Laird wouldn’t estimate how long it took to get Youngstown firefighters to Minotti’s house that morning, as the call was to Trumbull County first.

“This was a challenging call because it shouldn’t come to us and … we really have to crawl, really work, to get the call to the right place,” he said.

Laird offered no ideas about anything that could have been done differently to speed up the response to the fire.

The Trumbull answering machine took information from Crissman and then called the Youngstown 911 center about 1 minute and 15 seconds after the call to direct it there.

On the day of the fire that destroyed the third floor of the house and caused an estimated $ 25,000 damage, Minotti The Vindicator expressed frustration that it took about six minutes for firefighters to arrive. He estimated the call to Trumbull County slowed the response by a few minutes.

Youngstown Police Department captain Kevin Mercer, who became head of the Youngstown 911 Center last Monday, said Minotti had cause for alarm and promised to investigate the incident and see if something could be done to prevent it from happening in the country Future.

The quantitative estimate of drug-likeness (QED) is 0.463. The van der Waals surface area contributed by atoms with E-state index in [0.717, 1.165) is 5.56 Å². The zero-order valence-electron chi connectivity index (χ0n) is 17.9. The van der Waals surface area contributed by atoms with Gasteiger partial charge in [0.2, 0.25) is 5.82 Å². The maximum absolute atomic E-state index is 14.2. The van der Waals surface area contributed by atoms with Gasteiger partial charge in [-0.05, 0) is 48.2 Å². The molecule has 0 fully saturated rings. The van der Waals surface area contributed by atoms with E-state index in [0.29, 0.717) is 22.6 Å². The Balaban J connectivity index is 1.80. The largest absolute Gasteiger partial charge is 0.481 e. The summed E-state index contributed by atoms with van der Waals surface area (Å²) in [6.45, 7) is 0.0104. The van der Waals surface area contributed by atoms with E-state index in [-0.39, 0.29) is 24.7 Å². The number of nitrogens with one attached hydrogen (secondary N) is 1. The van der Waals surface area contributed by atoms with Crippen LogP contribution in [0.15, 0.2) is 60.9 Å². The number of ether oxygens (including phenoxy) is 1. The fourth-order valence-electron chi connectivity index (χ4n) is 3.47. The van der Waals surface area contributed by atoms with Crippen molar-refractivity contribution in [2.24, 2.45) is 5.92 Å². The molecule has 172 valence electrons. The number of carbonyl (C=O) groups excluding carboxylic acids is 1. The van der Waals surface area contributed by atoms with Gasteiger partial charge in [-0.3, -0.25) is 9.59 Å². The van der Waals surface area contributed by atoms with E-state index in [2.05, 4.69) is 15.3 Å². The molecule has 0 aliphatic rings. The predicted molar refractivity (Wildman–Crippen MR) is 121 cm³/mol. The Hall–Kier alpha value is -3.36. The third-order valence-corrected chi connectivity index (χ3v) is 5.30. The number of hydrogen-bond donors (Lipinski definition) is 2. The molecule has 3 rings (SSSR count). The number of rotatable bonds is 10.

But Laird offered no such reassurance.


Laird, a 25 year old Trumbull 911 veteran, told a T-Mobile representative who owns the cell tower in question, “Calls don’t always go to the nearest tower. (The T-Mobile representative) said terrain, all sorts of things, play a role in where those cell phone calls go. “

Laird said he believed there was probably a Youngstown tower closer than the one in Liberty that could have received the call. “For some reason I can’t even guess why, it clearly went to Liberty,” Laird said.

Most of the time, a cell phone call to 911 goes to the right 911 center, but Trumbull County is bordered by Mercer County, and calls from Sharon and Farrell, Pennsylvania sometimes hit the cell tower on West Hill in Brookfield and come to the Trumbull 911 center , he said.